Effect of Eating Too Much Red Meat

As there is nothing without negative as well as positive effects, let us look into the effect of eating too much red meat in the human body. It is true that red meat is mostly consumed these days for reasons of taste or preference. However, many researchers have come up with varying theories around the world about the benefits and angers of eating red meat excessively.

Specialists usually classify red meat as muscle meat from beef, pork, lamb, goat, or other land mammals. On one hand, red meat is a good source of certain nutrients, especially vitamin B-12 and iron. The human body needs these nutrients to produce new red blood cells.

Red meat is also high in protein, which is necessary for building muscle, bone, other tissues, and enzymes. Researchers say that red meat contains important nutrients, including protein, vitamin B-12, and iron. However, there is evidence to suggest that eating a lot of red meat can raise a person’s risk of certain cancers, heart disease, and other health concerns.

Effect of Eating Too Much Red Meat

Many effect of eating too much red meat will be highlighted here for your knowledge. This discussion will dwell on both the good (the positive effects) and bad sides of it. Past research has tied red meat to increased risks of diabetes, cardiovascular disease and certain cancers. The studies have also pointed to an elevated risk of mortality from red meat intake.

But most of these studies were done over limited periods of time, had design flaws, or were done in populations with diets other than that of the typical American.

A new study adds to the evidence that eating red meat on a regular basis may shorten your lifespan. The findings suggest that meat eaters might help improve their health by substituting other healthy protein sources for some of the red meat they eat.

However, some research has linked regular consumption of red meat to a number of health problems, such as heart disease, some cancers, kidney problems, digestive issues, and mortality. Leaner cuts of unprocessed red meat, such as sirloin steaks or pork tenderloin, may be more healthful than other types. This is because they are unprocessed and do not contain excess salt, fat, or preservatives. Processed red meats — including bacon, hot dogs, sausage, bologna, salami, and similar meats — appear to carry the highest risk of health problems.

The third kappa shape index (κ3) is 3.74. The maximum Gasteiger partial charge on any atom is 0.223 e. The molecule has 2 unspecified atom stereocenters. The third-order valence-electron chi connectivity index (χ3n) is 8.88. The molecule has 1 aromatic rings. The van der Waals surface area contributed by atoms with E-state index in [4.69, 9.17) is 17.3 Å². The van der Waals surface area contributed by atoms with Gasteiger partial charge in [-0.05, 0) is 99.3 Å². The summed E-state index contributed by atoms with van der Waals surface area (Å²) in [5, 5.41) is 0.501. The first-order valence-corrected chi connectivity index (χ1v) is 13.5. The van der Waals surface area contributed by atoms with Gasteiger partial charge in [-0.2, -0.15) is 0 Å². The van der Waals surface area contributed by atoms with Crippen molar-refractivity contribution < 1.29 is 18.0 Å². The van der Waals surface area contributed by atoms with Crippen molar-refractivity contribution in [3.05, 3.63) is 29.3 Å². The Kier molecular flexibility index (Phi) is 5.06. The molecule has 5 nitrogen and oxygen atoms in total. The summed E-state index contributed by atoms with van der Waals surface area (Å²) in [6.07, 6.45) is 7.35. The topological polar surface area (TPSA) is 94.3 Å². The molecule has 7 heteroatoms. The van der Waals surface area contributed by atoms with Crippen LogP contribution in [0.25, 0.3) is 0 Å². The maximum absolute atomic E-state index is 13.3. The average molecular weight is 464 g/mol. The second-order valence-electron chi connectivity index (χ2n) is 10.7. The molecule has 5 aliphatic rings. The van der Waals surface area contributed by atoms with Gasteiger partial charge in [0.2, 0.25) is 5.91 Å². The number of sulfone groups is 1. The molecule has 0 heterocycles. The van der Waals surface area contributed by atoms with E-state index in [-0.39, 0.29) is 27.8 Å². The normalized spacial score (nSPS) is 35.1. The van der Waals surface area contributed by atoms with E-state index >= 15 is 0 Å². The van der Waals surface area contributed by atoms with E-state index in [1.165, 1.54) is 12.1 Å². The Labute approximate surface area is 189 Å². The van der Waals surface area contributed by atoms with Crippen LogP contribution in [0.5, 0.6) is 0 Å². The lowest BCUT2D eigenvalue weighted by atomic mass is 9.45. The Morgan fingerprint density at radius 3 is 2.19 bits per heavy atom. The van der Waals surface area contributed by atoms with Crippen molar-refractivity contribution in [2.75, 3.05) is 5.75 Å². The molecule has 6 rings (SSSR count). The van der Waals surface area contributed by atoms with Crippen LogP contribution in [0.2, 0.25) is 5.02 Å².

Good Side of Red Meat

Red meat contains nutrients that are beneficial to health, including iron, vitamin B-12, and zinc.

Animal based foods, such as meat and dairy, are the main dietary sources of vitamin B-12. For this reason, people who follow a vegetarian or vegan diet may need to take supplemental B-12 in order to prevent B-12 deficiency anemia.

According to the United States Department of Agriculture, one 3.5-ounce (oz) or 100-gram (g) serving of uncooked ground beef contains:

  • 247 calories
  • 19.07 g of fat
  • 17.44 g of protein
  • 1.97 milligrams (mg) of iron
  • 274 mg of potassium
  • 4.23 mg of zinc
  • 2.15 micrograms of vitamin B-12

Many factors can affect the nutritional value of a specific piece of meat. For example, cuts from different parts of the animal vary in their calorie and fat content. Also, the way the farmer raised the animal, the animal’s diet, and even the animal’s age and sex can affect the nutritional value of the meat.

Bad Side of Eating Red Meat

  • Heart Disease

Many different studies have suggested that eating red meat regularly can lead to a higher risk of heart disease. For years, experts have believed that the link between red meat consumption and heart disease is due to the saturated fat that is present in red meat.

They suggest that eating high amounts of saturated fat and any amount of trans fat can raise a person’s cholesterol levels and increase their risk of heart disease. They therefore recommend that people limit the amount of red meat they eat and encourage people to choose lean cuts of meat.

  • Cancer and Early Death

Some recent research suggests that eating red meat regularly could increase the risk of cancer or death. The findings of specific studies vary, however. One 2015 paper states that red meat is “probably carcinogenic to humans,” and that processed meat is “carcinogenic to humans.”

This is consistent with the World Health Organization’s (WHO)Trusted Source classifications. Specifically, the paper states that based on several large studies, people who ate more red meat were more likely to develop colorectal cancer. The risk was higher for both red meat and processed meat, though processed meat seemed to raise the risk more.

  • Dehydration

One study from the University of Connecticut found a that high-protein diet can cause the kidneys to produce more concentrated urine, causing dehydration. This can affect everything from your energy levels, to your skin, to increased food cravings and even muscle cramps.

  • Constipation

To alleviate any constipation, lower your intake of meat and up your intake of complex carbohydrates as well as fruits and vegetables.

  • Increased Risk Of Vision Loss

High consumption of red meat is linked to increased risk for age-related macular degeneration, the number one cause of blindness among older Americans.

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